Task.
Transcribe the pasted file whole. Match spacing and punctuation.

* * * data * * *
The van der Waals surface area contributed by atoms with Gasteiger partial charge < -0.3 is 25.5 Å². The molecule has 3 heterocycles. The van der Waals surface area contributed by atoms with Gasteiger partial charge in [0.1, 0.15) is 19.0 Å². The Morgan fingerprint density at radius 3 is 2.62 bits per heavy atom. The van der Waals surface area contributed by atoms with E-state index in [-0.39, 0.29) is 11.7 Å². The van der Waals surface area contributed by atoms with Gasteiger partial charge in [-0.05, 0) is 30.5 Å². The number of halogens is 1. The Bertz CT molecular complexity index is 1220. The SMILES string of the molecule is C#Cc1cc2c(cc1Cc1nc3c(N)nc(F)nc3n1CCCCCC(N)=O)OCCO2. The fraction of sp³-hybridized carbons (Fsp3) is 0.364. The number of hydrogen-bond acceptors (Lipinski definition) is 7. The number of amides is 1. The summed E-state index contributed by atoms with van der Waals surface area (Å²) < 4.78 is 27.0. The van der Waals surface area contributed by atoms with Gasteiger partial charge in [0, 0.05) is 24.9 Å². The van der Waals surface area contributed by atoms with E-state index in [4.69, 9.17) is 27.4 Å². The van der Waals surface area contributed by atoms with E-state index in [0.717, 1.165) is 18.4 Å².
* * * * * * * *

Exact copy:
The van der Waals surface area contributed by atoms with Gasteiger partial charge < -0.3 is 25.5 Å². The molecule has 3 heterocycles. The van der Waals surface area contributed by atoms with Gasteiger partial charge in [0.1, 0.15) is 19.0 Å². The Morgan fingerprint density at radius 3 is 2.62 bits per heavy atom. The van der Waals surface area contributed by atoms with E-state index in [-0.39, 0.29) is 11.7 Å². The van der Waals surface area contributed by atoms with Gasteiger partial charge in [-0.05, 0) is 30.5 Å². The number of halogens is 1. The Bertz CT molecular complexity index is 1220. The SMILES string of the molecule is C#Cc1cc2c(cc1Cc1nc3c(N)nc(F)nc3n1CCCCCC(N)=O)OCCO2. The fraction of sp³-hybridized carbons (Fsp3) is 0.364. The number of hydrogen-bond acceptors (Lipinski definition) is 7. The number of amides is 1. The summed E-state index contributed by atoms with van der Waals surface area (Å²) < 4.78 is 27.0. The van der Waals surface area contributed by atoms with Gasteiger partial charge in [0, 0.05) is 24.9 Å². The van der Waals surface area contributed by atoms with E-state index in [4.69, 9.17) is 27.4 Å². The van der Waals surface area contributed by atoms with E-state index in [0.717, 1.165) is 18.4 Å².